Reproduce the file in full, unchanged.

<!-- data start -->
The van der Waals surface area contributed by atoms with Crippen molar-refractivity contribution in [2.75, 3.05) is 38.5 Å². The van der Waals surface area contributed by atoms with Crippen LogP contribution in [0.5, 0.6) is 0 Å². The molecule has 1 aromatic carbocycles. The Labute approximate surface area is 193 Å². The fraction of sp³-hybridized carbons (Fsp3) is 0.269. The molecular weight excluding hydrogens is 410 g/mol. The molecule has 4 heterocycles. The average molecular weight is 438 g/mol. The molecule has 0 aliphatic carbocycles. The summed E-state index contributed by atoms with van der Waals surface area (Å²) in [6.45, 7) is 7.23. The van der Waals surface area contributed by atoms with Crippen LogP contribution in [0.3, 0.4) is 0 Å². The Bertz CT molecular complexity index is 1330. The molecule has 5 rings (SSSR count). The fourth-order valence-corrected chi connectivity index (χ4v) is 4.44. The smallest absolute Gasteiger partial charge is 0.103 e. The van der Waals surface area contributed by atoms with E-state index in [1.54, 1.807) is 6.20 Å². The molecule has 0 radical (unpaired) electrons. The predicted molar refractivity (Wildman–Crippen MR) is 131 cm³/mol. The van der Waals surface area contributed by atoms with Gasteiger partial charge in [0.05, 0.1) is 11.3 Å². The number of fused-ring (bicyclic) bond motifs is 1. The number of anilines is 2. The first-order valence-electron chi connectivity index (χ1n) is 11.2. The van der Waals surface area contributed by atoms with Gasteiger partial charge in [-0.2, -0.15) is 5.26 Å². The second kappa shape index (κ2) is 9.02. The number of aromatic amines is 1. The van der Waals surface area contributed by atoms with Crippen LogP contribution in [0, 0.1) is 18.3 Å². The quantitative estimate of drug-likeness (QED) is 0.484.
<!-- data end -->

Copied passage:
The van der Waals surface area contributed by atoms with Crippen molar-refractivity contribution in [2.75, 3.05) is 38.5 Å². The van der Waals surface area contributed by atoms with Crippen LogP contribution in [0.5, 0.6) is 0 Å². The molecule has 1 aromatic carbocycles. The Labute approximate surface area is 193 Å². The fraction of sp³-hybridized carbons (Fsp3) is 0.269. The molecular weight excluding hydrogens is 410 g/mol. The molecule has 4 heterocycles. The average molecular weight is 438 g/mol. The molecule has 0 aliphatic carbocycles. The summed E-state index contributed by atoms with van der Waals surface area (Å²) in [6.45, 7) is 7.23. The van der Waals surface area contributed by atoms with Crippen LogP contribution in [0.3, 0.4) is 0 Å². The Bertz CT molecular complexity index is 1330. The molecule has 5 rings (SSSR count). The fourth-order valence-corrected chi connectivity index (χ4v) is 4.44. The smallest absolute Gasteiger partial charge is 0.103 e. The van der Waals surface area contributed by atoms with E-state index in [1.54, 1.807) is 6.20 Å². The molecule has 0 radical (unpaired) electrons. The predicted molar refractivity (Wildman–Crippen MR) is 131 cm³/mol. The van der Waals surface area contributed by atoms with Gasteiger partial charge in [0.05, 0.1) is 11.3 Å². The number of fused-ring (bicyclic) bond motifs is 1. The number of anilines is 2. The first-order valence-electron chi connectivity index (χ1n) is 11.2. The van der Waals surface area contributed by atoms with Gasteiger partial charge in [-0.2, -0.15) is 5.26 Å². The second kappa shape index (κ2) is 9.02. The number of aromatic amines is 1. The van der Waals surface area contributed by atoms with Crippen LogP contribution in [0, 0.1) is 18.3 Å². The quantitative estimate of drug-likeness (QED) is 0.484.